The Taurides region of Turkey is host to a number of important bauxite, Al-rich laterite, and Mn deposits. The most important bauxite deposits, Do[g]ankuzu and Morta[s], are karst-related, unconformity-type deposits in Upper Cretaceous limestone. The bottom contact of the bauxite ore is undulatory, and bauxite fills depressions and sinkholes in the footwall limestone, whereas its top surface is concordant with the hanging-wall limestone. The thickness of the bauxite varies from 1 to 40 m and consists of bohmite, hematite, pyrite, marcasite, anatase, diaspore, gypsum, kaolinite, and smectite. The strata-bound, sulfide- and sulfate-bearing, low-grade lower part of the bauxite ore bed contains pyrite pseudomorphs after hematite and is deep red in outcrop owing to supergene oxidation. The lower part of the bauxite body contains local intercalations of calcareous conglomerate that formed in fault-controlled depressions and sinkholes. Bauxite ore is overlain by fine-grained Fe sulfide-bearing and calcareous claystone and argillaceous limestone, which are in turn overlain by massive, compact limestone of Santonian age. That 50-m-thick limestone is in turn overlain by well-bedded bioclastic limestone of Campanian or Maastrichtian age, rich with rudist fossils. Fracture fillings in the bauxite orebody are up to 1 m thick and consist of bluish-gray-green pyrite and marcasite (20%) with bohmite, diaspore, and anatase. These sulfide veins crosscut and offset the strata-bound sulfide zones. Sulfur for the sulfides was derived from the bacterial reduction of seawater sulfate, and Fe was derived from alteration of oxides in the bauxite. Iron sulfides do not occur within either the immediately underlying or overlying limestone. The platform limestone and shale that host the bauxite deposits formed at a passive margin of the Tethys Ocean. Extensive vegetation developed on land as the result of a humid climate, thereby creating thick and acidic soils and enhancing the transport of large amounts of organic matter to the ocean. Alteration of the organic matter provided CO2 that contributed to formation of a relatively 12C-rich marine footwall limestone. Relative sea-level fall resulted from strike-slip faulting associated with closure of the ocean and local uplift of the passive margin. That uplift resulted in karstification and bauxite formation in topographic lows, as represented by the Do[g]ankuzu and Morta[s] deposits. During stage 1 of bauxite formation, Al, Fe, Mn, and Ti were mobilized from deeply weathered aluminosilicate parent rock under acidic conditions and accumulated as hydroxides at the limestone surface owing to an increase in pH. During stage 2, Al, Fe, and Ti oxides and clays from the incipient bauxite (bauxitic soil) were transported as detrital phases and accumulated in the fault-controlled depressions and sinkholes. During stage 3, the bauxitic material was concentrated by repeated desilicification, which resulted in the transport of Si and Mn to the ocean through a well-developed karst drainage system. The transported Mn was deposited in offshore muds as Mn carbonates. The sulfides also formed in stage 3 during early diagenesis. Transgression into the foreland basin resulted from shortening of the ocean basin and nappe emplacement during the latest Cretaceous. During that time bioclastic limestone was deposited on the nappe ramp, which overlapped bauxite accumulation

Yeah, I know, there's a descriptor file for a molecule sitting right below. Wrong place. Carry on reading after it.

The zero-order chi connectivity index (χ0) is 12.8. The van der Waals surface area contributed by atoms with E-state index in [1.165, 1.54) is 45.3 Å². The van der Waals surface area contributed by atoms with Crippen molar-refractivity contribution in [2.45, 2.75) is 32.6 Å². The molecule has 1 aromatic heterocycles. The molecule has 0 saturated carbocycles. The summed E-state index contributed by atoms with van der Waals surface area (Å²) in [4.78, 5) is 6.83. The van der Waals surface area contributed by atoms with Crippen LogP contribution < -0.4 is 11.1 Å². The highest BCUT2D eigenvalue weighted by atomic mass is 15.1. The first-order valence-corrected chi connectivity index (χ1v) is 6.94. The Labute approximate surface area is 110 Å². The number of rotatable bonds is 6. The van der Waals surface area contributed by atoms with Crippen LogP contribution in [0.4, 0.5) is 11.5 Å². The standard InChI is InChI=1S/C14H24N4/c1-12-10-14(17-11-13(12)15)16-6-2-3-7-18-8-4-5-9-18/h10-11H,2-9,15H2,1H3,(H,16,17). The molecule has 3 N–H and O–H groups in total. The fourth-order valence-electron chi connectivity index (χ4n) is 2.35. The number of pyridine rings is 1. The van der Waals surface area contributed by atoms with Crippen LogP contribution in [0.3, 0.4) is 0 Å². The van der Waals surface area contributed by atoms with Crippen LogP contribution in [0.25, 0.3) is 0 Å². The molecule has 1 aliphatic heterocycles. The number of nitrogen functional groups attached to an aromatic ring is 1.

Permo-Mesozoic multiple fluid flow and ore deposits in Sardinia: a comparison with post-Variscan mineralization of Western Europe, 2002, Boni M, Muchez P, Schneider J,